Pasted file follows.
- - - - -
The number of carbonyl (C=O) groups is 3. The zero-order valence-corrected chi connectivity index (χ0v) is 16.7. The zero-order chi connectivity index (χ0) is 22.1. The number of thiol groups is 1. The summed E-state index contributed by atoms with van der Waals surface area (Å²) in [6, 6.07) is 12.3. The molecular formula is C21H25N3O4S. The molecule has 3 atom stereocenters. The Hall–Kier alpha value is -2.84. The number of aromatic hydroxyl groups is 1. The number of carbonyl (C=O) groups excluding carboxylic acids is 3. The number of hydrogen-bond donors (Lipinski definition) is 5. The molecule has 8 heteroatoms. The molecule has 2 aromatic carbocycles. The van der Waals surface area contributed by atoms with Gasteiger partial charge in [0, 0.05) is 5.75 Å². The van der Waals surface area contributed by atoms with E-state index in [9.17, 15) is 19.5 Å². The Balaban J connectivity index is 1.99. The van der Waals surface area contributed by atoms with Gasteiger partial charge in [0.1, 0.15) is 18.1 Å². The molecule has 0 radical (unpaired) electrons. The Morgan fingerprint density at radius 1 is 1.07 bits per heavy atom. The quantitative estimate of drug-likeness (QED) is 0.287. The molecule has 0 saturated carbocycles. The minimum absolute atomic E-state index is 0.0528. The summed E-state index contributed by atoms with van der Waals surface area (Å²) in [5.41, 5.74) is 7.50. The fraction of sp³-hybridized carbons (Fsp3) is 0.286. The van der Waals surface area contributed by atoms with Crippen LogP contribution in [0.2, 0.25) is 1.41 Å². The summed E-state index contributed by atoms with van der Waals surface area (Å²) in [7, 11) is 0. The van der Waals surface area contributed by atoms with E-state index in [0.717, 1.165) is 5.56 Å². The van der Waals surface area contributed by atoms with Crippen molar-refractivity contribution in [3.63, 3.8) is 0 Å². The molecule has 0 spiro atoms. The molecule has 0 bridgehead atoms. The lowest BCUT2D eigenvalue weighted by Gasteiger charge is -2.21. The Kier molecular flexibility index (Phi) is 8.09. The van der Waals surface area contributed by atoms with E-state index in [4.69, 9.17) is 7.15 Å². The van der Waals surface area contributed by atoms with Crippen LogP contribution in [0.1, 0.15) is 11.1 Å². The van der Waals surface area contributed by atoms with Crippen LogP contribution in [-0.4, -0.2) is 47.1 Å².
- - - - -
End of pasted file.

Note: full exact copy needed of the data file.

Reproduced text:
The number of carbonyl (C=O) groups is 3. The zero-order valence-corrected chi connectivity index (χ0v) is 16.7. The zero-order chi connectivity index (χ0) is 22.1. The number of thiol groups is 1. The summed E-state index contributed by atoms with van der Waals surface area (Å²) in [6, 6.07) is 12.3. The molecular formula is C21H25N3O4S. The molecule has 3 atom stereocenters. The Hall–Kier alpha value is -2.84. The number of aromatic hydroxyl groups is 1. The number of carbonyl (C=O) groups excluding carboxylic acids is 3. The number of hydrogen-bond donors (Lipinski definition) is 5. The molecule has 8 heteroatoms. The molecule has 2 aromatic carbocycles. The van der Waals surface area contributed by atoms with Gasteiger partial charge in [0, 0.05) is 5.75 Å². The van der Waals surface area contributed by atoms with E-state index in [9.17, 15) is 19.5 Å². The Balaban J connectivity index is 1.99. The van der Waals surface area contributed by atoms with Gasteiger partial charge in [0.1, 0.15) is 18.1 Å². The molecule has 0 radical (unpaired) electrons. The Morgan fingerprint density at radius 1 is 1.07 bits per heavy atom. The quantitative estimate of drug-likeness (QED) is 0.287. The molecule has 0 saturated carbocycles. The minimum absolute atomic E-state index is 0.0528. The summed E-state index contributed by atoms with van der Waals surface area (Å²) in [5.41, 5.74) is 7.50. The fraction of sp³-hybridized carbons (Fsp3) is 0.286. The van der Waals surface area contributed by atoms with Crippen LogP contribution in [0.2, 0.25) is 1.41 Å². The summed E-state index contributed by atoms with van der Waals surface area (Å²) in [7, 11) is 0. The van der Waals surface area contributed by atoms with E-state index in [0.717, 1.165) is 5.56 Å². The van der Waals surface area contributed by atoms with Crippen molar-refractivity contribution in [3.63, 3.8) is 0 Å². The molecule has 0 spiro atoms. The molecule has 0 bridgehead atoms. The lowest BCUT2D eigenvalue weighted by Gasteiger charge is -2.21. The Kier molecular flexibility index (Phi) is 8.09. The van der Waals surface area contributed by atoms with E-state index in [4.69, 9.17) is 7.15 Å². The van der Waals surface area contributed by atoms with Crippen LogP contribution in [0.1, 0.15) is 11.1 Å². The van der Waals surface area contributed by atoms with Crippen LogP contribution in [-0.4, -0.2) is 47.1 Å².